Future evaluation of the Integrated Personal Commissioning programme

Mapping the logic and assessing evaluability

by Megan Sim, Catherine L. Saunders, Eleanor Winpenny, Tom Ling

Download eBook for Free

FormatFile SizeNotes
PDF file 0.8 MB

Use Adobe Acrobat Reader version 10 or higher for the best experience.

The Integrated Personal Commissioning (IPC) Programme is a new programme that joins up health and social care funding for individuals with complex needs and gives them greater control over how their combined health and social care budget is used. Nine demonstrator sites have been selected for the first wave of roll-out, which began on 1 April 2015.

RAND Europe was invited by NHS England to provide support for the nine demonstrator sites, and at the national level, in collaboration with the NHS England team at this early stage of roll-out. RAND Europe carried out a workshop with each site to support the development of the logic model behind their local plans, and to identify suitable metrics to measure local progress against these logic models. With the national team, RAND Europe used this learning from the workshops to help define how to evaluate the IPC programme with a common logic model, and provide advice for evaluation going forward.

We found that there are differences in how well prepared each site is for an evaluation, though all are in a position to draw upon and adapt the generic theory of change model and therefore have a model that can be evaluated. Ongoing evaluation could help produce site-level data to support local decision-makers and also support future decision-making nationally. Both of these aims would be supported by common measurements collected across the sites, and by a comparative evaluation.

Key Findings

Within IPC there were three core streams of activity leading to desired outcomes.

These three streams are around empowered individuals, sustainable commissioning and a vibrant market of providers. The main impact agreed across sites was the improved quality of life for patients and their carers. Reduced institutional and acute care, and more efficient use of money and resources, were also identified across sites as overall impacts for IPC.

There are differences in how well prepared each site is for an evaluation.

All are in a position to draw upon and adapt the generic theory of change model and therefore have a model that can be evaluated. However, each site has recognised that they are unlikely to get it right the first time and that they will want to adapt and improve their activities.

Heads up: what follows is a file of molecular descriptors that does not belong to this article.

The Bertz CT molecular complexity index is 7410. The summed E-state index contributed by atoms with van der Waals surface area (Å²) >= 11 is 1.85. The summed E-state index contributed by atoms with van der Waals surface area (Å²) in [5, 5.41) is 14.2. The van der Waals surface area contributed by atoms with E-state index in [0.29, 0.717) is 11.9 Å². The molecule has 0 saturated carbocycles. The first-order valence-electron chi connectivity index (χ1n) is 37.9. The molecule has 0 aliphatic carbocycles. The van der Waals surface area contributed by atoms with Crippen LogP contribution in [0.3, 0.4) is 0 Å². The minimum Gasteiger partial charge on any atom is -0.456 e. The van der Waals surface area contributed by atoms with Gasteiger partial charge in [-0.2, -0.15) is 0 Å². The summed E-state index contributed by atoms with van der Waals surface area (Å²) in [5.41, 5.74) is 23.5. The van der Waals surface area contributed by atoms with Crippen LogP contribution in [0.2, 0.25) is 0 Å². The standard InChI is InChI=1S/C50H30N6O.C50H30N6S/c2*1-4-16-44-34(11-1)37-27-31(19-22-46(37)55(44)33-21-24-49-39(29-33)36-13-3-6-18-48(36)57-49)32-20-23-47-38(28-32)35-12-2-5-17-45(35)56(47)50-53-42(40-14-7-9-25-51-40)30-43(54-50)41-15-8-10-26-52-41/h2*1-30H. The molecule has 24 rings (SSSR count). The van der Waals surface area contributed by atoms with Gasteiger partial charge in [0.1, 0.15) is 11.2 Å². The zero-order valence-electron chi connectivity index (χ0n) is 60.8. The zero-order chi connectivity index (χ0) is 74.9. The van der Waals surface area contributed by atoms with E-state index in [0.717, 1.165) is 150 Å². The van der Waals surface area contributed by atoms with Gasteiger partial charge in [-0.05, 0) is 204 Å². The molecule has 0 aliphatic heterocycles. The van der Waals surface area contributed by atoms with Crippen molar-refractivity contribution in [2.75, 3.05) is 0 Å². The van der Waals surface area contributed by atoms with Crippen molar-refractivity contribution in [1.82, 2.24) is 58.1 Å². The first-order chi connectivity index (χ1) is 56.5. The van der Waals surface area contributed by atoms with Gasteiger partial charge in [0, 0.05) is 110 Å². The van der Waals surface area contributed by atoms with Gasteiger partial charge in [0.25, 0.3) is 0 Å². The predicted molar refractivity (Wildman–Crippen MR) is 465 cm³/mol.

• An ongoing evaluation could help produce site-level data to support local decision-makers. In addition, a scheme-wide evaluation could draw together the lessons from the first cohort to support future decision-making nationally.
  • The methodological approaches and issues identified in this report should feed into the design of a future evaluation of the demonstrator sites as well as a national evaluation.
  • The national evaluation will need to capture elements across all three core strands of the programme, and elements across activities, outputs, outcomes and impacts. The evaluation will also need to be able to compare IPC results to a counterfactual.

Table of Contents

  • Chapter One

    Context and introduction

  • Chapter Two

    Rationale for logic models

  • Chapter Three

    Logic model development

  • Chapter Four

    Evaluation design

  • Chapter Five


Research conducted by

The research described in this report was sponsored by National Health Service (NHS) England and conducted by RAND Europe.

This report is part of the RAND Corporation Research report series. RAND reports present research findings and objective analysis that address the challenges facing the public and private sectors. All RAND reports undergo rigorous peer review to ensure high standards for research quality and objectivity.

This document and trademark(s) contained herein are protected by law. This representation of RAND intellectual property is provided for noncommercial use only. Unauthorized posting of this publication online is prohibited; linking directly to this product page is encouraged. Permission is required from RAND to reproduce, or reuse in another form, any of its research documents for commercial purposes. For information on reprint and reuse permissions, please visit www.rand.org/pubs/permissions.

The RAND Corporation is a nonprofit institution that helps improve policy and decisionmaking through research and analysis. RAND's publications do not necessarily reflect the opinions of its research clients and sponsors.